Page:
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The reason why you are on this page is if you are experiencing:

  • 'overruns', 
  • your system is being overloaded
  • experiencing audio issues (clicking, static, robotic sound)

Test for Overruns

Type the following command in your Linux command line to check for the status of the  'overruns' for the Wanpipe ports (i.e. w1g1, w2g1..etc):
-> ifconfig

If the numbers beside the word 'overruns' keeps increasing (over time), this means that either there is a clock synchronization issue or your system is under performing.
     Note: It is only important if the numbers increase over time.  

To check if overruns increase over time, simply type "ifconfig" multiple times and check if there is a difference.  Or type the following watch command to view live:

watch -n 1 "ifconfig"


Below is an output of "ifconfig" where 
overruns are incrementing (over time): 


 

If you see the same scenario happening to you, skip directly to the next section "Is this a Timing related issue or system overloaded"
If you do not see any overruns incrementing over time, continue with the following steps.

     Note: under normal operation overruns will incrementing for the first 30 second after the Sangoma Wanpipe driver is started.  Disregard any incrementing overruns during this period. 

 

Is my Server optimized for Sangoma cards

Your server's hardware/software configuration must be ideal when using real time TDM devices, otherwise data will be lost causing severe issues starting with noise.

Below are steps to help identify and resolve issues due to your server.  Steps 1-3 are quick system checks:

  1. Run the following command in your Linux CLI to verify your system DMA engine is running efficiently. 
    DMA is used to transfer data from the Sangoma card to the kernel (and vice versa).

    Type: 

    hdparm -t /dev/sda

    Your output must display rates above 45mb/sec.  Anything lower means your system DMA engine is not efficient enough and your solution is to update your kernel chipset drivers


    Below is sample output of ideal conditions:




    Note:
     If you are using IDE harddrive type: hdparm -t /dev/hda, instead.
              Also ensure that your IDE hard drive is using DMA, otherwise this means your IDE hard drive is monopolizing CPU causing your issue
              To ensure DMA on IDE hard drive, type: hdparm /dev/hda
               

  2. Verify that you do not have PCI power savings enabled through your server BIOS settings, which can prevent performance issues of data transfer To/From Sangoma card.
    If you do not know how to check/change this, add acpi=off in your system bootloader configuration file (as seen below)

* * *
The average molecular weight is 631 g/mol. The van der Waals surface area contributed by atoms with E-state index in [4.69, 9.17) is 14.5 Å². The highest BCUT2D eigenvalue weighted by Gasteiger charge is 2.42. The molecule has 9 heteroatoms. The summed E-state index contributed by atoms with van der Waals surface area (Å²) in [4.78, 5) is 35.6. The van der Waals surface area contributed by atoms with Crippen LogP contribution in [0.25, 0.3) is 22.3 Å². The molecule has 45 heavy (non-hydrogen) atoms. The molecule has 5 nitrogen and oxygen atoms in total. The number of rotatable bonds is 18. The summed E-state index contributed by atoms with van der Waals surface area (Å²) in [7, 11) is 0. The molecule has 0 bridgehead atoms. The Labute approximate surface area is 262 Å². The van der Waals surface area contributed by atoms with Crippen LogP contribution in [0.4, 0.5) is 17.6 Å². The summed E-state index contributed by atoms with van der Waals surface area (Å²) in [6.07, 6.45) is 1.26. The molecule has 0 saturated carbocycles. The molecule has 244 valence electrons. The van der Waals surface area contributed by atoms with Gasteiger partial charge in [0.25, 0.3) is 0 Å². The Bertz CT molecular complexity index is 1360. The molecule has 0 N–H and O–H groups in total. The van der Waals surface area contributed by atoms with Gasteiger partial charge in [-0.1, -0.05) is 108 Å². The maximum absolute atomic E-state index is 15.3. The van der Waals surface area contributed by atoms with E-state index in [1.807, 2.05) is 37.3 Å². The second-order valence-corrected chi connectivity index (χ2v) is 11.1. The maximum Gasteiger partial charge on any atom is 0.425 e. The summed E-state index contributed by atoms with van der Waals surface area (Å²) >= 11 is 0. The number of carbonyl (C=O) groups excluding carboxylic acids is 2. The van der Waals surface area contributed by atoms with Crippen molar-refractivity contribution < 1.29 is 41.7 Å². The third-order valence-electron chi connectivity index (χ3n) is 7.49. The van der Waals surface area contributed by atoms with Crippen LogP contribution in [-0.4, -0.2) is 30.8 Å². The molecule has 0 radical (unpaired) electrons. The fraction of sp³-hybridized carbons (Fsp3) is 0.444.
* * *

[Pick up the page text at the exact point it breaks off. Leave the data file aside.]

Also verify your system is using the proper interrupt handler (IO-APIC) for the Wanpipe ports, for the same reason mentioned above. 
    To check if you are using IO-APIC, type cat /proc/interrupts and check:

     

    If you are not using IO-APIC you can make the appropriate change by adding apic=on in your bootload configuration file (as seen below)
    To add acpi=off, or apic=on in your bootloader configuration file:
    -> open /etc/grub.conf
    -> add the parameters at the end of your active kernel line:

    bootloader with BOTH adjustments added

    Note:
     Server must be rebooted if to apply any of the above changes
     
  3. Verify your server is balancing load across all CPU cores. 
    This can be easily checked by typing "cat /proc interrupts" in your Linux command line and verifying you see numbers across your CPU cores (which means your Input/output devices on your server are utilizing your CPU efficiently)

    cat /proc/interrupts
     

    Figure 1: Balanced system load


    Figure 2: unbalanced system load

    If your system does not have balanced interrupt load  (as referenced from the above two figures), you must correct this immediately.

    To solve this issue, install and run IRQ Balance.  This is a utility that is typically automatically installed with most RedHAT Linux distributions (i.e. CentOS).

    To install IRQ Balance, type the following in your Linux command line to auto-download from your package manager (you must have internet access for this step):
    -> For RedHAT (i.e. CentOS): yum install irqbalance
    -> 
    For Debian/Ubuntu: apt-get install irqbalance 

    When completed, start IRQ Balance by typing: "irqbalance start"
    Check that your system load is now balanced by typing cat /proc/interrupts again.  You may require a system reboot.

    If you still have an audio issue skip to "Taking an audio trace!" 

Is this a timing related issue or system overloaded

This section will help diagnose audio issues if you see 'overruns' incrementing for the Wanpipe ports when using the "ifconfig" command.

For example:
 

At this point, either you have multiple clock situation, or your system is overloaded.
To diagnose, we will need to run the Wanpipe load test (below) 

Sangoma cards function only on one clock source. If there are multiple clocks present, the Sangoma card starts experiencing issues which will significantly impact your system.

Multiple clock source scenarios occur if:
-> mis-configured clock settings when configuring your Sangoma card (i.e wancfg_dahdi settings)
-> all ports on sangoma card are connected to different telco's where at least one of the telco's uses a slightly different clock sync

Before running the Wanpipe load test, verify your clock setting configuration.

  • If all your ports on your Sangoma card are connected to the telco, your Sangoma card should be set to receive the clock from the remote side (the telco)